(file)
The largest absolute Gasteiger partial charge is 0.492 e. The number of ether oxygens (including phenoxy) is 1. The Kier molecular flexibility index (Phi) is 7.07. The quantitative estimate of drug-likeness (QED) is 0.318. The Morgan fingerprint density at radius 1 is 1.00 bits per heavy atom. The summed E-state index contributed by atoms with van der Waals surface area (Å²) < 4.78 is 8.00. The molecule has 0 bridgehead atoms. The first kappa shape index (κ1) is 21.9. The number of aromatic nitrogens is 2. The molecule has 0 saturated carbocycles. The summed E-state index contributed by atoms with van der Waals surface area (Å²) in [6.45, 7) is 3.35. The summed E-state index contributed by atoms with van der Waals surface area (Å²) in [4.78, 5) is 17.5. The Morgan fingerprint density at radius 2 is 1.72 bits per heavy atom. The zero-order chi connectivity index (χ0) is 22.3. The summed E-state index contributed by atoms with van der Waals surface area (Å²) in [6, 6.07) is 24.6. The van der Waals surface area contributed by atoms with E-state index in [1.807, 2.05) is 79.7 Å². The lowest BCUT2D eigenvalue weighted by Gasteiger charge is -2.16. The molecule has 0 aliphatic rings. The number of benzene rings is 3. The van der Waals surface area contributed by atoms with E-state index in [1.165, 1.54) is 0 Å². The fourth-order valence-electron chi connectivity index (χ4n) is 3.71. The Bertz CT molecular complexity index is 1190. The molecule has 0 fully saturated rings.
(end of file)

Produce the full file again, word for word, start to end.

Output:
The largest absolute Gasteiger partial charge is 0.492 e. The number of ether oxygens (including phenoxy) is 1. The Kier molecular flexibility index (Phi) is 7.07. The quantitative estimate of drug-likeness (QED) is 0.318. The Morgan fingerprint density at radius 1 is 1.00 bits per heavy atom. The summed E-state index contributed by atoms with van der Waals surface area (Å²) < 4.78 is 8.00. The molecule has 0 bridgehead atoms. The first kappa shape index (κ1) is 21.9. The number of aromatic nitrogens is 2. The molecule has 0 saturated carbocycles. The summed E-state index contributed by atoms with van der Waals surface area (Å²) in [6.45, 7) is 3.35. The summed E-state index contributed by atoms with van der Waals surface area (Å²) in [4.78, 5) is 17.5. The Morgan fingerprint density at radius 2 is 1.72 bits per heavy atom. The zero-order chi connectivity index (χ0) is 22.3. The summed E-state index contributed by atoms with van der Waals surface area (Å²) in [6, 6.07) is 24.6. The van der Waals surface area contributed by atoms with E-state index in [1.807, 2.05) is 79.7 Å². The lowest BCUT2D eigenvalue weighted by Gasteiger charge is -2.16. The molecule has 0 aliphatic rings. The number of benzene rings is 3. The van der Waals surface area contributed by atoms with E-state index in [1.165, 1.54) is 0 Å². The fourth-order valence-electron chi connectivity index (χ4n) is 3.71. The Bertz CT molecular complexity index is 1190. The molecule has 0 fully saturated rings.